05 June 2017

The Nuclear Deal and Failed Iran-US Relations

2015 witnessed a significant turn of events in international relations. The Obama Administration adopted a flexible approach to mending frozen relations with regimes the US had for decades perceived as hostile and consequently its relations with Cuba and Iran were put into a new direction.

The US had severed its diplomatic relations with Cuba in 1961 during the Cold War, two years after the Cuban Revolution led by Fidel Castro that resulted in the country adopting socialist ideologies and turning its back to the Capitalist US. Despite the collapse of the Soviet Union as Cuba’s main anti-US ally, the hostile relations between Cuba and the US strongly remained.


With Iran, the hostility dates further back in history when a US backed coup d’├ętat overthrew a democratically elected prime minister and helped the Shah return to power. The diplomatic relations were severed with Iran’s Islamic Revolution and were more intensified with the US Embassy hostage crisis in 1979.


Obama’s unprecedented diplomatic charm offensive had two contrasting outcomes for Cuba and Iran. It was relatively successful in improving Cuba-US relations to the point of reopening of embassies in Washington and Havana after only 18 months of secret talks in the presence of the Canadian Government and the Pope as third parties. Details of the agreement can be found here.

On the other hand, the American negotiations with Iran over the latter’s nuclear program were conducted in several rounds throughout the years leading to a deal commonly known as the "Iran deal." While the same approach from the US government led to breaking the ice of Cuba-US relations after more than five decades, the Iran deal, which was initially an attempt by the two governments to lay the foundation stone towards normalization of relations, did not help change the nature of the relations as the path taken by the governments had several obstructions.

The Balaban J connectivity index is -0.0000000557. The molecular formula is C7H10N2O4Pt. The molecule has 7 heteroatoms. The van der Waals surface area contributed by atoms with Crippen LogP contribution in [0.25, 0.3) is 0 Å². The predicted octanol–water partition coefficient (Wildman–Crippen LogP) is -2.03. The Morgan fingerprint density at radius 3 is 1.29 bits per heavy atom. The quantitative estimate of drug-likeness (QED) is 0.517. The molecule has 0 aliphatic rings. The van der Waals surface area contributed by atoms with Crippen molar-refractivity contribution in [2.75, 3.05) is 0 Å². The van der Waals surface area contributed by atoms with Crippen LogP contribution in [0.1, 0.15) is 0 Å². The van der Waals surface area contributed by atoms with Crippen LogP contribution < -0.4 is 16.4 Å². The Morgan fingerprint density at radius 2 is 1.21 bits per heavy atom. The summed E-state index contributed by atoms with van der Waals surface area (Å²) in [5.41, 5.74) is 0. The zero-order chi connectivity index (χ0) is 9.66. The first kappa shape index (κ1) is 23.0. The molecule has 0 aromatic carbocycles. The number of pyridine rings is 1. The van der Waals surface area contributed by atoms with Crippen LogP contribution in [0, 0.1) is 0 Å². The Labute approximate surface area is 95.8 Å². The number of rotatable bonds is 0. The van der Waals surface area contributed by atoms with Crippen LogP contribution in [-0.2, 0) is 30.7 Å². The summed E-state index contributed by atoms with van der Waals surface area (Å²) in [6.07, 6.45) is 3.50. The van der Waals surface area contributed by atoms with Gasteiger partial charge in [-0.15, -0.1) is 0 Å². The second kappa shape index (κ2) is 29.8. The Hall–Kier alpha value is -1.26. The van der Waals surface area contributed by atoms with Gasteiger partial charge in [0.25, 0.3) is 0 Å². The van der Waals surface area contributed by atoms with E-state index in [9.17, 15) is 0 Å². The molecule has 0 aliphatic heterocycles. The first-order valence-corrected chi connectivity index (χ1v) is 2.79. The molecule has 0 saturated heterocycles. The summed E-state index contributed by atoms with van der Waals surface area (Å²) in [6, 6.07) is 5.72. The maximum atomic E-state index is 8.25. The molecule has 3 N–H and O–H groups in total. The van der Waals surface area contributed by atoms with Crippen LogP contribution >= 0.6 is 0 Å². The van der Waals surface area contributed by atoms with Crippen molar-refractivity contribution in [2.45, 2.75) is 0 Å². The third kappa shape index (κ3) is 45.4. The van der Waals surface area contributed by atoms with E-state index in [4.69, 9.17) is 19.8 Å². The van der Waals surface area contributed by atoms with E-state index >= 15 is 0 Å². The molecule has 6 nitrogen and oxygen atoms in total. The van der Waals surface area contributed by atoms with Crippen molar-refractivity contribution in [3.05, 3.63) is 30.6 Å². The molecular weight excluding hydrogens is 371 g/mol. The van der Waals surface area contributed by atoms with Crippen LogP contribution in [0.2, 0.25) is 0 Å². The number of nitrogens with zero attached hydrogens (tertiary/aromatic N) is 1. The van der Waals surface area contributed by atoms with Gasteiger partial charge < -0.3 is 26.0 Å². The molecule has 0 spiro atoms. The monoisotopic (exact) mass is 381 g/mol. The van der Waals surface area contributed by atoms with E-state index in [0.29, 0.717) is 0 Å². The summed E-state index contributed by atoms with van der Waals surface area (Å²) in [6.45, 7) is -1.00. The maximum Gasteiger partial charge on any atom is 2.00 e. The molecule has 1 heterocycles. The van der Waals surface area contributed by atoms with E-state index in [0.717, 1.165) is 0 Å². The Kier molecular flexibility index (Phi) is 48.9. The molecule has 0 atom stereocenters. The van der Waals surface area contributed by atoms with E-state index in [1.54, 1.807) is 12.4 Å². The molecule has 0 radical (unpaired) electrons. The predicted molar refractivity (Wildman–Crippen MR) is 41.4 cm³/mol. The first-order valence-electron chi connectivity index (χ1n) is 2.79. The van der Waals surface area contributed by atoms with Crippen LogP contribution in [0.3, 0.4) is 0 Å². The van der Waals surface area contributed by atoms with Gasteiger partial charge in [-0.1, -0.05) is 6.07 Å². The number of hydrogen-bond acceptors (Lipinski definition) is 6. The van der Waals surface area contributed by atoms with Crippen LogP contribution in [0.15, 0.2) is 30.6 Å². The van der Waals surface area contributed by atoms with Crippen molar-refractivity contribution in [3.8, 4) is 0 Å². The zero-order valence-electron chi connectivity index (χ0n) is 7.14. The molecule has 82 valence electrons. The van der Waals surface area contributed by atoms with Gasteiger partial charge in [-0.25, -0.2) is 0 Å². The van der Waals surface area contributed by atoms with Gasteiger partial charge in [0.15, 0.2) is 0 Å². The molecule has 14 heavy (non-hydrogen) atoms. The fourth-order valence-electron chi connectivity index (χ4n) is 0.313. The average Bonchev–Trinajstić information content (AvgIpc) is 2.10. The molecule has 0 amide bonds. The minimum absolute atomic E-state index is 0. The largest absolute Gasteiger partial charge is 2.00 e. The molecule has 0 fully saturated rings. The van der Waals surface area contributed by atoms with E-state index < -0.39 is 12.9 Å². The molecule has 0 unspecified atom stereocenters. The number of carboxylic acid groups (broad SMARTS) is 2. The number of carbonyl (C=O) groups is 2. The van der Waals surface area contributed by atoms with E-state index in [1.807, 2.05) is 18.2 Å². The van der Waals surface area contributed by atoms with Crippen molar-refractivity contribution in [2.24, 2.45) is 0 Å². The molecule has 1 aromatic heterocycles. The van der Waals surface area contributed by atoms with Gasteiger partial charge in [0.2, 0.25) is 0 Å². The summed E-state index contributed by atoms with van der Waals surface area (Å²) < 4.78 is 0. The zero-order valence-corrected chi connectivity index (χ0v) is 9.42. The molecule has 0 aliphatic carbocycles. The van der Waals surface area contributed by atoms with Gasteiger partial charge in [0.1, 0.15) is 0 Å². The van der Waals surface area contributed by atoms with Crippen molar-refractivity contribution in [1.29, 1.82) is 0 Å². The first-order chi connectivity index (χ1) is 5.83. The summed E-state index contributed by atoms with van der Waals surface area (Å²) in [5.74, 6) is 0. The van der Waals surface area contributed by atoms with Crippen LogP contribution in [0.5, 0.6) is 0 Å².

A primary obstacle hindering normalization of Iran-US relations was Iran’s unique political structure that ultimately resulted in lack of consensus among the leaders in understanding the implications of negotiating with the US, and then consequently complicated the domestic level negotiations. Domestic negotiations were conducted between Iran’s government as a chief negotiator and the rest of the constituents that directly or indirectly affected the decision-making process, such as the Supreme Leader, the Parliament, Islamic Revolutionary Guard Corps and the Guardian Council. Hence, lack of comprehensive domestic support and the presence of strong domestic oppositions in the form of the Supreme Leader’s redlines and rhetoric of other influential figures put a limit in flexibility of the Iranian team throughout the negotiation process.

Another major factor that obstructed the negotiations from altering the nature of the relations was the efforts of the American Israel Public Affairs Committee (AIPAC), which influenced the process the most. The Israeli lobby in the US is one of the most powerful interest groups and it has been engaged in activities that would secure Israel’s interests in the Middle East, particularly those aimed at undermining Iran’s influence in the region. The lobby, with its significant capability in influencing domestic politics, spared no effort in blocking any sort of deal from being reached. It attempted at influencing voters of the Congress and also spent millions of dollars to sway public opinion through media and various campaigns. Thus, the primary domestic factor that created difficulties for the US president, which consequently reduced US government’s capability for comprehensive negotiations with Iran, was the presence of interest groups, most influential of them all, the Israel lobby.